Further, with the first and second solid lasers in accordance with the present invention, additional elements, such as a Brewster plate, are not inserted into the resonator in order to select a desired beam radiation line. Therefore, any loss due to insertion of such additional elements into the resonator does not occur, and a laser beam can be radiated with a high efficiency out of the solid laser.

BRIEF DESCRIPTION OF THE DRAWINGS

FIG. 1 is a schematic side view showing a first embodiment of the solid laser in accordance with the present invention,

FIG. 2 is a schematic side view showing a second embodiment of the solid laser in accordance with the present invention, and

FIG. 3 is a schematic side view showing a third embodiment of the solid laser in accordance with the present invention.

DESCRIPTION OF THE PREFERRED EMBODIMENTS

The present invention will hereinbelow be described in further detail with reference to the accompanying drawings.

FIG. 1 shows a first embodiment of the solid laser in accordance with the present invention, which is constituted as a laser diode pumped solid laser. This embodiment is provided with a semiconductor laser 11, which produces a laser beam 10 serving as a pumping beam, and a condensing lens 12, which condenses the laser beam 10 having been produced as divergent light. This embodiment is also provided with an Nd:YLF crystal 13, which is an anisotropic laser crystal, and a resonator mirror 14, which is located on the side downstream (the right side in FIG. 1) from the Nd:YLF crystal 13.

The Nd:YLF crystal 13 has been cut such that its crystallographic a-axis and c-axis makes an angle with respect to a laser oscillation axis A. The angle θ of the a-axis with respect to the laser oscillation axis A ordinarily falls within the range of 20 to 70. The temperature of the semiconductor laser 11 is kept at a predetermined value by a Peltier device (not shown) and a temperature adjusting circuit (not shown).

The semiconductor laser 11 and the condensing lens 12, which constitute a pumping means, are secured to a common mount 15. A plurality of guide rods 16, 16, . . . extending vertically in FIG. 1 are secured to the bottom surface of the mount 15. These guide rods 16, 16, . . . are inserted through a holding member 17. A precision screw 18 is supported by the holding member 17 such that it can rotate. The leading end of the precision screw 18 is engaged by threads with a nut 19, which is secured to the mount 15. Therefore, when the precision screw 18 is rotated clockwise and counterclockwise, the nut 19 is moved through engagement by threads, and the mount 15 is thereby moved vertically in FIG. 1. When the mount 15 is thus moved, the semiconductor laser 11 and the condensing lens 12 move vertically in FIG. 1 with respect to the Nd:YLF crystal 13 and the resonator mirror 14.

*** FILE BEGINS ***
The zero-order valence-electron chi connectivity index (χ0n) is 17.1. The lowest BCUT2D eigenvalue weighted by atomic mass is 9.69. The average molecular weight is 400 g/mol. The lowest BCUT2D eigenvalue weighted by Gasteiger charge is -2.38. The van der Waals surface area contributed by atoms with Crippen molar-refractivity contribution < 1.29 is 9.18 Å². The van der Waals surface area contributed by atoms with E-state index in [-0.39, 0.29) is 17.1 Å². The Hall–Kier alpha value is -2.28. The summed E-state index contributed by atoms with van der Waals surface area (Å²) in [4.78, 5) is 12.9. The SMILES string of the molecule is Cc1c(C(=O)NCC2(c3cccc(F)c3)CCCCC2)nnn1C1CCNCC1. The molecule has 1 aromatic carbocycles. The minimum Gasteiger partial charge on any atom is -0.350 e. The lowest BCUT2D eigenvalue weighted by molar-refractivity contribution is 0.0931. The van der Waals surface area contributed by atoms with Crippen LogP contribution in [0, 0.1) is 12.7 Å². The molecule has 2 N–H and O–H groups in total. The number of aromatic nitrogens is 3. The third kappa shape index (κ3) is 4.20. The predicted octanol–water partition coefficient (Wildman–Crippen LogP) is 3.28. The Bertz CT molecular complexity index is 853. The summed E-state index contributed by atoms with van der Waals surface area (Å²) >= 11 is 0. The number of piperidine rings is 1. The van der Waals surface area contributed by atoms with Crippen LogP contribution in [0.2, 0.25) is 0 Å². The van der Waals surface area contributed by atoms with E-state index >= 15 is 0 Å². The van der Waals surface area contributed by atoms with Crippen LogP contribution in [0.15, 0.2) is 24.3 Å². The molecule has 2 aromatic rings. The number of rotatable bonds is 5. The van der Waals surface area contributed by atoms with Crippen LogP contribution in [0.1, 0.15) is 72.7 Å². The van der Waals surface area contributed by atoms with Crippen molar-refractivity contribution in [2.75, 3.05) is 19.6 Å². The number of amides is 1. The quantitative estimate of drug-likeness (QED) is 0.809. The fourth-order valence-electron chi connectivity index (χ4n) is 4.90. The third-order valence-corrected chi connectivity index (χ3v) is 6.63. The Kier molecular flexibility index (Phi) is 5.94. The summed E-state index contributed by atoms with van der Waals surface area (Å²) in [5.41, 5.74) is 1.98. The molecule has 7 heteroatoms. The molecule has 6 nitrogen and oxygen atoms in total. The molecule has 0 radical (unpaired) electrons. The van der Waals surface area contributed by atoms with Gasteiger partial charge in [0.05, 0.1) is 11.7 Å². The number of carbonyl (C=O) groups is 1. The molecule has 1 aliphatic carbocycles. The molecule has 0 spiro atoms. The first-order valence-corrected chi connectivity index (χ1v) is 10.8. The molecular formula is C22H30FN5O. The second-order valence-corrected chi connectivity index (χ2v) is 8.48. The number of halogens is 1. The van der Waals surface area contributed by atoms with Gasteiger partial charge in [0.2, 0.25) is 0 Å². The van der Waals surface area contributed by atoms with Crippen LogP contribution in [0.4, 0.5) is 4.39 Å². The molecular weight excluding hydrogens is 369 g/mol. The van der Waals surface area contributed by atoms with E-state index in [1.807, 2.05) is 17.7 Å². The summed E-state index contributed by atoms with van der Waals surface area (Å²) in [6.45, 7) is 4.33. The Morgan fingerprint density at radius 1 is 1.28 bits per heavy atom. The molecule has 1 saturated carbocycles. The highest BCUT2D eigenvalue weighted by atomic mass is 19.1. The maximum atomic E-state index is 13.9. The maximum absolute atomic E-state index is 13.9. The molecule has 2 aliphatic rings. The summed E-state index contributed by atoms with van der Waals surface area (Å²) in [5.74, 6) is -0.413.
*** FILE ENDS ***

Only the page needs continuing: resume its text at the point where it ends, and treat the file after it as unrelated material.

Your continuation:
The Nd atoms contained in the Nd:YLF crystal 13 are stimulated by the laser beam 10 having a wavelength of 795 nm, and the Nd:YLF crystal 13 thereby produces a laser beam 20 having a wavelength of 1,321 nm or 1,313 nm (as will be described later). A light entry end face 13a of the Nd:YLF crystal 13 is provided with a coating layer, which substantially transmits the pumping laser beam 10 having a wavelength of 795 nm and substantially reflects the laser beam 20 having a wavelength of 1,321 nm or 1,313 nm. Also, a mirror surface 14a of the resonator mirror 14 is provided with a coating layer, which substantially reflects the pumping laser beam 10 and transmits part of the laser beam 20. Therefore, the solid laser beam 20 resonates between the mirror surface 14a of the resonator mirror 14 and the light entry end face 13aof the Nd:YLF crystal 13, and part of the solid laser beam 20 is taken out of the resonator mirror 14.

How a beam radiation line is selected will be described hereinbelow. When the precision screw 18 is rotated and the mount 15 is thereby moved vertically, the position of incidence of the pumping laser beam 10 upon the Nd:YLF crystal 13 changes. In this embodiment, when the laser beam 10 is irradiated in the state indicated by the solid line to the Nd:YLF crystal 13, the ordinary rays oscillate, and the solid laser beam 20 having a wavelength of 1,313 nm is obtained. At this time, the laser beam 20 is constituted of the so-called σ-polarized light (having a direction of polarization, which is normal to the plane of the sheet of FIG. 1). Also, when the laser beam 10 is irradiated in the state indicated by the broken line to the Nd:YLF crystal 13, the extraordinary rays oscillate, and the solid laser beam 20 having a wavelength of 1,321 nm is obtained. At this time, the laser beam 20 is constituted of the so-called π-polarized light (having a direction of polarization, which is parallel to the plane of the sheet of FIG. 1). In the manner described above, a desired beam radiation line can be selected.

FIG. 2 is a schematic side view showing a second embodiment of the solid laser in accordance with the present invention. In FIG. 2, similar elements are numbered with the same reference numerals with respect to FIG. 1. In the second embodiment, a light radiating end face 13b of an Nd:YLF crystal 13 is polished into the shape of a convex surface, which constitutes part of a spherical surface. The light entry end face 13a and the light radiating end face 13b of the Nd:YLF crystal 13 constitute resonator mirrors. The light radiating end face 13b is provided with the same coating layer as that overlaid on the mirror surface 14a of the resonator mirror 14 shown in FIG. 1.

The semiconductor laser 11 serving as the pumping means is located close to the flat light entry end face 13a of the Nd:YLF crystal 13. The semiconductor laser 11 is secured to the mount 15, which is of the same type as the mount 15 shown in FIG. 15 and can move vertically in FIG. 2 when the precision screw 18 is rotated.